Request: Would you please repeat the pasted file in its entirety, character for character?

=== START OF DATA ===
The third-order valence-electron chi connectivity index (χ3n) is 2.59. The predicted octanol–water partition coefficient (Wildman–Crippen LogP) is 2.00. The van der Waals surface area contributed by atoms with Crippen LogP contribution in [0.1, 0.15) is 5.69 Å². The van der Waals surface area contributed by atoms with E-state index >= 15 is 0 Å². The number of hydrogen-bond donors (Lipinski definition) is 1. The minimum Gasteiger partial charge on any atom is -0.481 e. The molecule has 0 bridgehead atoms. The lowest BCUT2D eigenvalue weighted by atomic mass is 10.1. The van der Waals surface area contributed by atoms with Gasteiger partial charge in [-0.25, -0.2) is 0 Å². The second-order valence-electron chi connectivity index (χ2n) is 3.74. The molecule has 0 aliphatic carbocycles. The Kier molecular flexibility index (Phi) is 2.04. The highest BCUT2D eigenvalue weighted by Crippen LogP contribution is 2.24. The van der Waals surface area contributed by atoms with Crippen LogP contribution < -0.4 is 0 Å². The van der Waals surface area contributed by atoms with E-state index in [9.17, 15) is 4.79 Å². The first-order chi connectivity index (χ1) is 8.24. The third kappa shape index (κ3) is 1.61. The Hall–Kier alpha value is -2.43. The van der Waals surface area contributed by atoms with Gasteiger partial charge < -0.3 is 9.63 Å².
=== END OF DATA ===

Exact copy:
The third-order valence-electron chi connectivity index (χ3n) is 2.59. The predicted octanol–water partition coefficient (Wildman–Crippen LogP) is 2.00. The van der Waals surface area contributed by atoms with Crippen LogP contribution in [0.1, 0.15) is 5.69 Å². The van der Waals surface area contributed by atoms with E-state index >= 15 is 0 Å². The number of hydrogen-bond donors (Lipinski definition) is 1. The minimum Gasteiger partial charge on any atom is -0.481 e. The molecule has 0 bridgehead atoms. The lowest BCUT2D eigenvalue weighted by atomic mass is 10.1. The van der Waals surface area contributed by atoms with Gasteiger partial charge in [-0.25, -0.2) is 0 Å². The second-order valence-electron chi connectivity index (χ2n) is 3.74. The molecule has 0 aliphatic carbocycles. The Kier molecular flexibility index (Phi) is 2.04. The highest BCUT2D eigenvalue weighted by Crippen LogP contribution is 2.24. The van der Waals surface area contributed by atoms with Crippen LogP contribution < -0.4 is 0 Å². The van der Waals surface area contributed by atoms with E-state index in [9.17, 15) is 4.79 Å². The first-order chi connectivity index (χ1) is 8.24. The third kappa shape index (κ3) is 1.61. The Hall–Kier alpha value is -2.43. The van der Waals surface area contributed by atoms with Gasteiger partial charge < -0.3 is 9.63 Å².